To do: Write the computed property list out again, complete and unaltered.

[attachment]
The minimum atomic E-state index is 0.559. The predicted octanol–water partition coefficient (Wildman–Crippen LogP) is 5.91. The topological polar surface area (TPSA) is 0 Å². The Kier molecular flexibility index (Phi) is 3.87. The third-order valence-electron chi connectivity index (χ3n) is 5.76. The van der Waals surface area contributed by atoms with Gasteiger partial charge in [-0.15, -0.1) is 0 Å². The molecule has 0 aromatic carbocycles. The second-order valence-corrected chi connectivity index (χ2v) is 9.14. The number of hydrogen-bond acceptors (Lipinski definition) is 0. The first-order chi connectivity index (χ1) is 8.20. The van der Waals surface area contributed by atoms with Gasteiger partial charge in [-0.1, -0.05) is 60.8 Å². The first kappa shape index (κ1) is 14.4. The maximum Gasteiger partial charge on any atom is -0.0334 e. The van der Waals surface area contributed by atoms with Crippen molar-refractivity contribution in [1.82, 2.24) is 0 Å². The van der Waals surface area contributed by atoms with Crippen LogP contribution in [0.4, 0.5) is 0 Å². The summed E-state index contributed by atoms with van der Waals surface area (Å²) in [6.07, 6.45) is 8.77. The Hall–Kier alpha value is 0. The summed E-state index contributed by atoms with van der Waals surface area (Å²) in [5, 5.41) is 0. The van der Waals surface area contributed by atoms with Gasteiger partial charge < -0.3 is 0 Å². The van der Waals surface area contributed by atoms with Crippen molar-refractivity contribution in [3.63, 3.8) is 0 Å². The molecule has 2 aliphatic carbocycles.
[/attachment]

The minimum atomic E-state index is 0.559. The predicted octanol–water partition coefficient (Wildman–Crippen LogP) is 5.91. The topological polar surface area (TPSA) is 0 Å². The Kier molecular flexibility index (Phi) is 3.87. The third-order valence-electron chi connectivity index (χ3n) is 5.76. The van der Waals surface area contributed by atoms with Gasteiger partial charge in [-0.15, -0.1) is 0 Å². The molecule has 0 aromatic carbocycles. The second-order valence-corrected chi connectivity index (χ2v) is 9.14. The number of hydrogen-bond acceptors (Lipinski definition) is 0. The first-order chi connectivity index (χ1) is 8.20. The van der Waals surface area contributed by atoms with Gasteiger partial charge in [-0.1, -0.05) is 60.8 Å². The first kappa shape index (κ1) is 14.4. The maximum Gasteiger partial charge on any atom is -0.0334 e. The van der Waals surface area contributed by atoms with Crippen molar-refractivity contribution in [1.82, 2.24) is 0 Å². The van der Waals surface area contributed by atoms with Crippen LogP contribution in [0.4, 0.5) is 0 Å². The summed E-state index contributed by atoms with van der Waals surface area (Å²) in [6.07, 6.45) is 8.77. The Hall–Kier alpha value is 0. The summed E-state index contributed by atoms with van der Waals surface area (Å²) in [5, 5.41) is 0. The van der Waals surface area contributed by atoms with Gasteiger partial charge < -0.3 is 0 Å². The van der Waals surface area contributed by atoms with Crippen molar-refractivity contribution in [3.63, 3.8) is 0 Å². The molecule has 2 aliphatic carbocycles.